Champions flag their excitement

by Patrick O'Neil

NO, they don't have ``pogo'' shoes.

Champion athletes Lauren Hewitt and Emma Carney are jumping for joy about the Australia Day weekend fun run around the Botanical Gardens.

This year it will be a family affair for Carney. She has managed to get her mother Sheila to run with her.

But now she is concerned her mum, who's in her 50s, will give her a run for her money.

``She does a bit of running to keep fit. But I hope that she doesn't keep pace -- I'll never live it down,'' Carney said.

But Hewitt said her competitive nature would be put aside for the day for family fun.

``It is to get families to come outside in the sunshine, even if they don't run,'' she said.

``They can be there supporting other people. It is really not for athletes, it is a great way for people to get together over the weekend.

``I can't think of a better way to celebrate our great nation than getting together with your family, mates and fellow Australians,'' she said.

The pair are inviting all Australians to get involved in the fun run on Sunday, January 25, the day before Australia Day.

The event encourages anyone to join in either an 8km run or a 4km run/walk, followed by a free breakfast.

Premier Steve Bracks will fire the starting gun but won't compete, probably because he is a little exhausted after swimming the Lorne Pier-to-Pub a week ago.

Family and friends of entrants are welcome to attend the recovery village, which will feature the breakfast, live entertainment, presentations and children's activities.

Visit www.ausdayfunrun.com.au or call 8866 0201 to register.

Article from the Herald Sun.
Posted at 09:36     [Perma-Link]

Rob wins Down Under

Peterborough City athlete Rob Birchall was in winning form in Australia last Friday when he won the Lorne Mountain to Surf Trail Race.

The 33-year-old British international has recently been training in Australia with former world half-marathon record-holder Steve Monaghetti and current Australian No.1 Lee Troop and he was delighted to win the 8k race during his stay Down Under.

He won in 24.24, beating three athletes coached by Moneghetti, the former Commonwealth Games marathon champion. Now he hopes to show good form back in Britain and earn selection for the World Cross-Country Championships, where he made his GB debut last year.

He said: "I spent a week training at altitude with the Australian squad in Falls Creek. There were some top athletes there including Sonia O'Sullivan, Benita Johnson, Georgie Clarke (a distant relative of Aussie legend Ron Clarke), Steve Monaghetti, Craig Mottram and Lee Troop.

"I ran mainly with Steve and Lee, partly because I linked up with them the last time I was in Australia when we both did the same race. I kept in touch with him so he was able to let me know about arrangements to train this time at Falls Creek but I had a bit of a cold when I went out and it was mad worse by the flight so for a while I was a bit behind the training schedule.

"It was tough work, but much needed and after picking up and winning the race I now hope to can stay in good shape for the rest of the winter, and beyond. 'The race included a steep uphill climb for the first 2k and then went through forest trails and along the coast to the sea. It was nice to win and beat some of the guys who were ahead of me last time I ran there."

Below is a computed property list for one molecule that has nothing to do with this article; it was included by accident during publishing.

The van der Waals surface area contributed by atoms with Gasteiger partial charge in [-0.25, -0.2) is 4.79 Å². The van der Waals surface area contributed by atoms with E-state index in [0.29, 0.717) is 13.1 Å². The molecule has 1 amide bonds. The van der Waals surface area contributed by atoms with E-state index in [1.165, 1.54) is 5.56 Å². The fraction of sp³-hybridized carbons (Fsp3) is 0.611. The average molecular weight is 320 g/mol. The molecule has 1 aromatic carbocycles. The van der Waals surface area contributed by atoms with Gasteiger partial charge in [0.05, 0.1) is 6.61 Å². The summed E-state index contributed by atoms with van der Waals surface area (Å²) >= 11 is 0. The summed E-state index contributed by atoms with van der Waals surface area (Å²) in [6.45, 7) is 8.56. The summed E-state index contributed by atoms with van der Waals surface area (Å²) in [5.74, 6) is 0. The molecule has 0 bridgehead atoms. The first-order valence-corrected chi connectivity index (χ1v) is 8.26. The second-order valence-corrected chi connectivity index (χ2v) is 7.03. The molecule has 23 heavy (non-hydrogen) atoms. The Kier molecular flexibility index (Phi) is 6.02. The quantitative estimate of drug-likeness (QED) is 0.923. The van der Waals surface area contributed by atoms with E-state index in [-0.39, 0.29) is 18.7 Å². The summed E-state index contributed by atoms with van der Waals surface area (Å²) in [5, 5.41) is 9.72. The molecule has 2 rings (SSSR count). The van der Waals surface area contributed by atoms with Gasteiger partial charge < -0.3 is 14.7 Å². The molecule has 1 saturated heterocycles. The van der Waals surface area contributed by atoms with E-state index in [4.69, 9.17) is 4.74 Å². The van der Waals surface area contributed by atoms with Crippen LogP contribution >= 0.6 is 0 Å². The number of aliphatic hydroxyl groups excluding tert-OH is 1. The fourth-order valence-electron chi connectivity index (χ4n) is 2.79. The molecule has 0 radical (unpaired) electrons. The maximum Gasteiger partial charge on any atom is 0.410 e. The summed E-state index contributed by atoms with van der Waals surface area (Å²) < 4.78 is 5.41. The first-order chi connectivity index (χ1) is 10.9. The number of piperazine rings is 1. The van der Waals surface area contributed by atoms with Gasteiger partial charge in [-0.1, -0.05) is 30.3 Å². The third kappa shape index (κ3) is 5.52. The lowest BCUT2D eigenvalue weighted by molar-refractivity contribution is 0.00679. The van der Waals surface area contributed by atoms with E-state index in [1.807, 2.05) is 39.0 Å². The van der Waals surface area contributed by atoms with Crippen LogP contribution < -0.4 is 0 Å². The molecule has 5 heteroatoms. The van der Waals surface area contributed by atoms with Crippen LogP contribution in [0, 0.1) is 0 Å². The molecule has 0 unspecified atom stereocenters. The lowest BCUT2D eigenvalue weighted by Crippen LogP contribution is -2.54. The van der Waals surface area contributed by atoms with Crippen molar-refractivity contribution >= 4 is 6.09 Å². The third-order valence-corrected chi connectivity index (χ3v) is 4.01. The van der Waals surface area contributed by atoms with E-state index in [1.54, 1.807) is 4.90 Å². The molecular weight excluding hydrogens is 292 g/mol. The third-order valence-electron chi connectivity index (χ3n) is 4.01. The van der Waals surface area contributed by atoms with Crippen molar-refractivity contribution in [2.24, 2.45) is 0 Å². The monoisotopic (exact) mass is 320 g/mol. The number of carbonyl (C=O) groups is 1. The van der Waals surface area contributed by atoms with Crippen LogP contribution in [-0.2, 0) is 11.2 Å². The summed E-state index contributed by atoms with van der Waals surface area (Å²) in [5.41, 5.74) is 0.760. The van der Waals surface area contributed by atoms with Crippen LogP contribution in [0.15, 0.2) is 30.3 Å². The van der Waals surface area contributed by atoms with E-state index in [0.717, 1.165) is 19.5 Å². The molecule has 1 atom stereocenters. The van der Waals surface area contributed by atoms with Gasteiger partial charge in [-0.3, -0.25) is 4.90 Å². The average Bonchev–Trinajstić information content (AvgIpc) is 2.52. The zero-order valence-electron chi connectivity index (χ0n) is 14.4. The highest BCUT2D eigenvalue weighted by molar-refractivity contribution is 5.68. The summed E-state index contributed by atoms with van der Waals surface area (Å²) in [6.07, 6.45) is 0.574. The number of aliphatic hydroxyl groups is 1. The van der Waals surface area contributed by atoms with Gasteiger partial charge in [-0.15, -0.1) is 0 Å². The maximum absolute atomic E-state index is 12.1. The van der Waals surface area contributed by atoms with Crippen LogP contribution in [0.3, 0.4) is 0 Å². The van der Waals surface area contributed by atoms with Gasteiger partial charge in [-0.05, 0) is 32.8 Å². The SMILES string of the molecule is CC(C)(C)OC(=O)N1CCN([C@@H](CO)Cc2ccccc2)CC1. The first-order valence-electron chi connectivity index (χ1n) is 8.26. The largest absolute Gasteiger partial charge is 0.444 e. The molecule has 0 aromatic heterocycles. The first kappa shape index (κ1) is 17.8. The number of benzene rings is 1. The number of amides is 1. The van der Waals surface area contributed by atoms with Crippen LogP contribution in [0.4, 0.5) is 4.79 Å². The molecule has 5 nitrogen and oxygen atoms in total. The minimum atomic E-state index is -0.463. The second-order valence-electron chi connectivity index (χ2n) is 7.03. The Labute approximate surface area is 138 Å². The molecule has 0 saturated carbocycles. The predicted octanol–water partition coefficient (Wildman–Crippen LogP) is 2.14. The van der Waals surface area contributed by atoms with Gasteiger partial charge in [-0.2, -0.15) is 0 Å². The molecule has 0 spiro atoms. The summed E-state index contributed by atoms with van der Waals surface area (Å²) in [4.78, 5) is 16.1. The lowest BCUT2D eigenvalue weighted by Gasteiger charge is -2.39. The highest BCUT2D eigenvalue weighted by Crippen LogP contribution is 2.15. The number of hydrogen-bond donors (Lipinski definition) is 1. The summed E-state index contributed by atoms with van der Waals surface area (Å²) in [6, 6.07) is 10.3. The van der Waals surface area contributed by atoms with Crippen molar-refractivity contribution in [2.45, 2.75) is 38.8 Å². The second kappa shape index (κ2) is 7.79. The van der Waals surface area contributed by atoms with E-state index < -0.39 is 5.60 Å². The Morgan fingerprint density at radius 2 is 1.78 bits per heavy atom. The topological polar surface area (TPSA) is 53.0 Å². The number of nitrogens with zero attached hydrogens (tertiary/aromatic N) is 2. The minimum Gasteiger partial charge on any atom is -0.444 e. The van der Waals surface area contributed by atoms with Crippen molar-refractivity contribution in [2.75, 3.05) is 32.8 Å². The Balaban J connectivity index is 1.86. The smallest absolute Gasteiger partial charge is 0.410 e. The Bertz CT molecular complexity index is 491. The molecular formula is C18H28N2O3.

Article originaly from the Peterborough Evening Telegraph (UK)

Posted at 09:22     [Perma-Link]

Coach holds key to track success

Jana Pittman woke up, clear-headed, on New Year's morning in Devonport two weeks ago, had breakfast, did a half-hour pilates exercise circuit and then went for a 30-minute walk.

Around midday she had her scheduled body-alignment treatment where the muscles and spine are re-balanced. Late afternoon she did a 90-minute, strong stretching session alongside Olympic gold medallist, Debbie Flintoff-King.

Then her day of recovery, re-generation and rest, as her coach Phil King puts it, was completed with a full-body massage.

It wasn't the fact that it was New Year's day and therefore a rest day. New Year's day simply fell on a Thursday and, within the training cycle, Thursdays are dedicated to four hours of the three Rs.

King categorically maintains that what sets Pittman apart from almost every other athlete in the world is that she spends more time in recovery than in actual training. It stops the depletion of the body's systems to the point where injury is inevitable. And it allows maximal effort at every single session.

Complete article at The Advertiser
Posted at 00:35     [Perma-Link]
 Wednesday, January 14, 2004 

Moneghetti makes it three in a row at Portsea

Steve Moneghetti blitzed through 6.7km of hills, narrow trails and sand to win his third successive Portsea Twilight at Mornington Peninsula National Park on Saturday 10 January 2004.

Finishing in a time of 20:35, only 7 seconds shy of his own course record set in 2002, Moneghetti strode to victory through the tough scenic course and cleared the finish line more than a minute ahead of his competitors.

Complete article at the Athletics Australia website
Posted at 09:11     [Perma-Link]

Bartercard Triathlon Series starts Jan 18

Race 1 of the Bartercard Triathlon Series starts this Sunday, January 18, at Pyrmont. All 5 races in the series will consist of a 300m swim, 8km cycle and 3km run. Entries are now open and pre-entries for Race 1 will close at 5.00pm this Friday.